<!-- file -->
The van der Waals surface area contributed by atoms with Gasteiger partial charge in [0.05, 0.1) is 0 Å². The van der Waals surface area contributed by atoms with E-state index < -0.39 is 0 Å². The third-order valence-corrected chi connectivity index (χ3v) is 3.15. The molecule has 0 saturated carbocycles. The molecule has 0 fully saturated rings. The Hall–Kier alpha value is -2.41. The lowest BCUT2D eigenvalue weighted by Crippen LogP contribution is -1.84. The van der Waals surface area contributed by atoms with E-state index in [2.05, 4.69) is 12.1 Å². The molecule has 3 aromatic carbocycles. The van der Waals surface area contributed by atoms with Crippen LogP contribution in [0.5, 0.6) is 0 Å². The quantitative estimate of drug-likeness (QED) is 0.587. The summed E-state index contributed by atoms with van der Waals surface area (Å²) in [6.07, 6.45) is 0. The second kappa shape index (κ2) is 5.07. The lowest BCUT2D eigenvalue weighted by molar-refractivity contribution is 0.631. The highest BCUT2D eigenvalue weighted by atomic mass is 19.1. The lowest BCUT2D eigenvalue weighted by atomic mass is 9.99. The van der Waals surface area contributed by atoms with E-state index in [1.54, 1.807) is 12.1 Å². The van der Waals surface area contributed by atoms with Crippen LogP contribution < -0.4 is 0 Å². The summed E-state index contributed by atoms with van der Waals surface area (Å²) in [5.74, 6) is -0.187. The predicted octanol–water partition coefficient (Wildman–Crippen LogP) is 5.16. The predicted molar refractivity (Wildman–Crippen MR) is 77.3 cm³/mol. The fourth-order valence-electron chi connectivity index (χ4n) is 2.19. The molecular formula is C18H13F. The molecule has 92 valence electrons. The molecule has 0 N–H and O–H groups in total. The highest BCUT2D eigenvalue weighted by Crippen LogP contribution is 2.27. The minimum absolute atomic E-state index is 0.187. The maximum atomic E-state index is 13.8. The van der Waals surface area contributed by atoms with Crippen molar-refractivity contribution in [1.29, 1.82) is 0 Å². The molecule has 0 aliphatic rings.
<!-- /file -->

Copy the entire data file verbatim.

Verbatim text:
The van der Waals surface area contributed by atoms with Gasteiger partial charge in [0.05, 0.1) is 0 Å². The van der Waals surface area contributed by atoms with E-state index < -0.39 is 0 Å². The third-order valence-corrected chi connectivity index (χ3v) is 3.15. The molecule has 0 saturated carbocycles. The molecule has 0 fully saturated rings. The Hall–Kier alpha value is -2.41. The lowest BCUT2D eigenvalue weighted by Crippen LogP contribution is -1.84. The van der Waals surface area contributed by atoms with E-state index in [2.05, 4.69) is 12.1 Å². The molecule has 3 aromatic carbocycles. The van der Waals surface area contributed by atoms with Crippen LogP contribution in [0.5, 0.6) is 0 Å². The quantitative estimate of drug-likeness (QED) is 0.587. The summed E-state index contributed by atoms with van der Waals surface area (Å²) in [6.07, 6.45) is 0. The second kappa shape index (κ2) is 5.07. The lowest BCUT2D eigenvalue weighted by molar-refractivity contribution is 0.631. The highest BCUT2D eigenvalue weighted by atomic mass is 19.1. The lowest BCUT2D eigenvalue weighted by atomic mass is 9.99. The van der Waals surface area contributed by atoms with E-state index in [1.54, 1.807) is 12.1 Å². The van der Waals surface area contributed by atoms with Crippen LogP contribution < -0.4 is 0 Å². The summed E-state index contributed by atoms with van der Waals surface area (Å²) in [5.74, 6) is -0.187. The predicted octanol–water partition coefficient (Wildman–Crippen LogP) is 5.16. The predicted molar refractivity (Wildman–Crippen MR) is 77.3 cm³/mol. The fourth-order valence-electron chi connectivity index (χ4n) is 2.19. The molecular formula is C18H13F. The molecule has 92 valence electrons. The molecule has 0 N–H and O–H groups in total. The highest BCUT2D eigenvalue weighted by Crippen LogP contribution is 2.27. The minimum absolute atomic E-state index is 0.187. The maximum atomic E-state index is 13.8. The van der Waals surface area contributed by atoms with Crippen molar-refractivity contribution in [1.29, 1.82) is 0 Å². The molecule has 0 aliphatic rings.